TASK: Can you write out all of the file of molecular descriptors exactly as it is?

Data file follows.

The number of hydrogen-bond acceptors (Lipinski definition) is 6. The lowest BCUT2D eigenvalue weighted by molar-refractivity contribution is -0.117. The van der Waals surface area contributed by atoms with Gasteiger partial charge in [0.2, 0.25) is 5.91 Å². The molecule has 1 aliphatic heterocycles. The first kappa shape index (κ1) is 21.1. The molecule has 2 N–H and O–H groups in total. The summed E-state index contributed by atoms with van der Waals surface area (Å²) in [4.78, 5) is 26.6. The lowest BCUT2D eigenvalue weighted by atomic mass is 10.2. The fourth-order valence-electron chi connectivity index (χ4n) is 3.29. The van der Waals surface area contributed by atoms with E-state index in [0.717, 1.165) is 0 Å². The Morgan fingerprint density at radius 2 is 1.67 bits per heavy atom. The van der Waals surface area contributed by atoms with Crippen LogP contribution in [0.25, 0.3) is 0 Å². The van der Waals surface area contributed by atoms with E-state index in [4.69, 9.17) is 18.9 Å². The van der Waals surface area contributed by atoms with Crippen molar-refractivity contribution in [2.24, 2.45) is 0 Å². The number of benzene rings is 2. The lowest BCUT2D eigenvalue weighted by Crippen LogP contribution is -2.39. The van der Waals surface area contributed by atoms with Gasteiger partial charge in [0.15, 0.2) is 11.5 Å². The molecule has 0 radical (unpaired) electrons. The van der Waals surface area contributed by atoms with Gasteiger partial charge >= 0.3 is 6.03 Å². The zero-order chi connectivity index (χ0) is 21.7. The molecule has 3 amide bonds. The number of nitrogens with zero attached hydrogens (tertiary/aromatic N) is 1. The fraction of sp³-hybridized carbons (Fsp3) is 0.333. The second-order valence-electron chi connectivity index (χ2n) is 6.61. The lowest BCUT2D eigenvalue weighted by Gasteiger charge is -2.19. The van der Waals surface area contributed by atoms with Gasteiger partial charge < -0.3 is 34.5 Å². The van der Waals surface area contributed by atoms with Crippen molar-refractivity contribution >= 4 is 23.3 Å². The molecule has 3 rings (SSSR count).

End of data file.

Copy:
The number of hydrogen-bond acceptors (Lipinski definition) is 6. The lowest BCUT2D eigenvalue weighted by molar-refractivity contribution is -0.117. The van der Waals surface area contributed by atoms with Gasteiger partial charge in [0.2, 0.25) is 5.91 Å². The molecule has 1 aliphatic heterocycles. The first kappa shape index (κ1) is 21.1. The molecule has 2 N–H and O–H groups in total. The summed E-state index contributed by atoms with van der Waals surface area (Å²) in [4.78, 5) is 26.6. The lowest BCUT2D eigenvalue weighted by atomic mass is 10.2. The fourth-order valence-electron chi connectivity index (χ4n) is 3.29. The van der Waals surface area contributed by atoms with E-state index in [0.717, 1.165) is 0 Å². The Morgan fingerprint density at radius 2 is 1.67 bits per heavy atom. The van der Waals surface area contributed by atoms with Crippen LogP contribution in [0.25, 0.3) is 0 Å². The van der Waals surface area contributed by atoms with E-state index in [4.69, 9.17) is 18.9 Å². The van der Waals surface area contributed by atoms with Crippen molar-refractivity contribution in [2.24, 2.45) is 0 Å². The number of benzene rings is 2. The lowest BCUT2D eigenvalue weighted by Crippen LogP contribution is -2.39. The van der Waals surface area contributed by atoms with Gasteiger partial charge in [0.15, 0.2) is 11.5 Å². The molecule has 0 radical (unpaired) electrons. The van der Waals surface area contributed by atoms with Gasteiger partial charge >= 0.3 is 6.03 Å². The zero-order chi connectivity index (χ0) is 21.7. The molecule has 3 amide bonds. The number of nitrogens with zero attached hydrogens (tertiary/aromatic N) is 1. The fraction of sp³-hybridized carbons (Fsp3) is 0.333. The second-order valence-electron chi connectivity index (χ2n) is 6.61. The lowest BCUT2D eigenvalue weighted by Gasteiger charge is -2.19. The van der Waals surface area contributed by atoms with Gasteiger partial charge < -0.3 is 34.5 Å². The van der Waals surface area contributed by atoms with Crippen molar-refractivity contribution >= 4 is 23.3 Å². The molecule has 3 rings (SSSR count).